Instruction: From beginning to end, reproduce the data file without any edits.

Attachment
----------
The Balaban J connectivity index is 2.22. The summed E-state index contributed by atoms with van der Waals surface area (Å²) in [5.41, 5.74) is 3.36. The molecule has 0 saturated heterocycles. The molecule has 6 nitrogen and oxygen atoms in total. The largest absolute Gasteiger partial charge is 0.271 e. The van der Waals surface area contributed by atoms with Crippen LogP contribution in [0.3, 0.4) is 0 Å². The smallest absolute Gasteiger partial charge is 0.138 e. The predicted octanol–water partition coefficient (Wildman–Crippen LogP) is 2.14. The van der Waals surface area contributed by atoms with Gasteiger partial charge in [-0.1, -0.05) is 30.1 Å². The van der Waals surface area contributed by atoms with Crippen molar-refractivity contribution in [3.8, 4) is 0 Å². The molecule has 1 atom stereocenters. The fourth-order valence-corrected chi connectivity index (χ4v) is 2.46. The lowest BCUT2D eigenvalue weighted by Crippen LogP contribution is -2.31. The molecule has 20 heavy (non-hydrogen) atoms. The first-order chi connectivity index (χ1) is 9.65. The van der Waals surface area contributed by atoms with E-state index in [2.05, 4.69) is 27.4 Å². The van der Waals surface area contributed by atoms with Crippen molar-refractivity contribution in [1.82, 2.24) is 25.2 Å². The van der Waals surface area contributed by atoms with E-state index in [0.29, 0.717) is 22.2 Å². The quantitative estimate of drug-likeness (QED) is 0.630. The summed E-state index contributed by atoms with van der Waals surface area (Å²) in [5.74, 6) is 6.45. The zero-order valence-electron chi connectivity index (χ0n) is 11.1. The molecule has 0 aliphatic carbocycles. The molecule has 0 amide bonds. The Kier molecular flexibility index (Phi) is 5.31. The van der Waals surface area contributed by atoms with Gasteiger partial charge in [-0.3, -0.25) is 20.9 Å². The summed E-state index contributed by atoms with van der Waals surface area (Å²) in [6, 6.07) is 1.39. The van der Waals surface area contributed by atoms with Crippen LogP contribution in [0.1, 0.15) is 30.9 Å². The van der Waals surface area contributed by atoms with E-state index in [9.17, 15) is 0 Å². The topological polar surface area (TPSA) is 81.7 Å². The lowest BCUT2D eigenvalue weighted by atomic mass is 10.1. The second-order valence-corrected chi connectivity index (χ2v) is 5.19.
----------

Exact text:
The Balaban J connectivity index is 2.22. The summed E-state index contributed by atoms with van der Waals surface area (Å²) in [5.41, 5.74) is 3.36. The molecule has 0 saturated heterocycles. The molecule has 6 nitrogen and oxygen atoms in total. The largest absolute Gasteiger partial charge is 0.271 e. The van der Waals surface area contributed by atoms with Crippen LogP contribution in [0.3, 0.4) is 0 Å². The smallest absolute Gasteiger partial charge is 0.138 e. The predicted octanol–water partition coefficient (Wildman–Crippen LogP) is 2.14. The van der Waals surface area contributed by atoms with Gasteiger partial charge in [-0.1, -0.05) is 30.1 Å². The van der Waals surface area contributed by atoms with Crippen molar-refractivity contribution in [3.8, 4) is 0 Å². The molecule has 1 atom stereocenters. The fourth-order valence-corrected chi connectivity index (χ4v) is 2.46. The lowest BCUT2D eigenvalue weighted by Crippen LogP contribution is -2.31. The molecule has 20 heavy (non-hydrogen) atoms. The first-order chi connectivity index (χ1) is 9.65. The van der Waals surface area contributed by atoms with E-state index in [2.05, 4.69) is 27.4 Å². The van der Waals surface area contributed by atoms with Crippen molar-refractivity contribution in [1.82, 2.24) is 25.2 Å². The van der Waals surface area contributed by atoms with E-state index in [0.29, 0.717) is 22.2 Å². The quantitative estimate of drug-likeness (QED) is 0.630. The summed E-state index contributed by atoms with van der Waals surface area (Å²) in [5.74, 6) is 6.45. The zero-order valence-electron chi connectivity index (χ0n) is 11.1. The molecule has 0 aliphatic carbocycles. The molecule has 0 amide bonds. The Kier molecular flexibility index (Phi) is 5.31. The van der Waals surface area contributed by atoms with Gasteiger partial charge in [-0.3, -0.25) is 20.9 Å². The summed E-state index contributed by atoms with van der Waals surface area (Å²) in [6, 6.07) is 1.39. The van der Waals surface area contributed by atoms with Crippen LogP contribution in [0.1, 0.15) is 30.9 Å². The van der Waals surface area contributed by atoms with E-state index in [9.17, 15) is 0 Å². The topological polar surface area (TPSA) is 81.7 Å². The lowest BCUT2D eigenvalue weighted by atomic mass is 10.1. The second-order valence-corrected chi connectivity index (χ2v) is 5.19.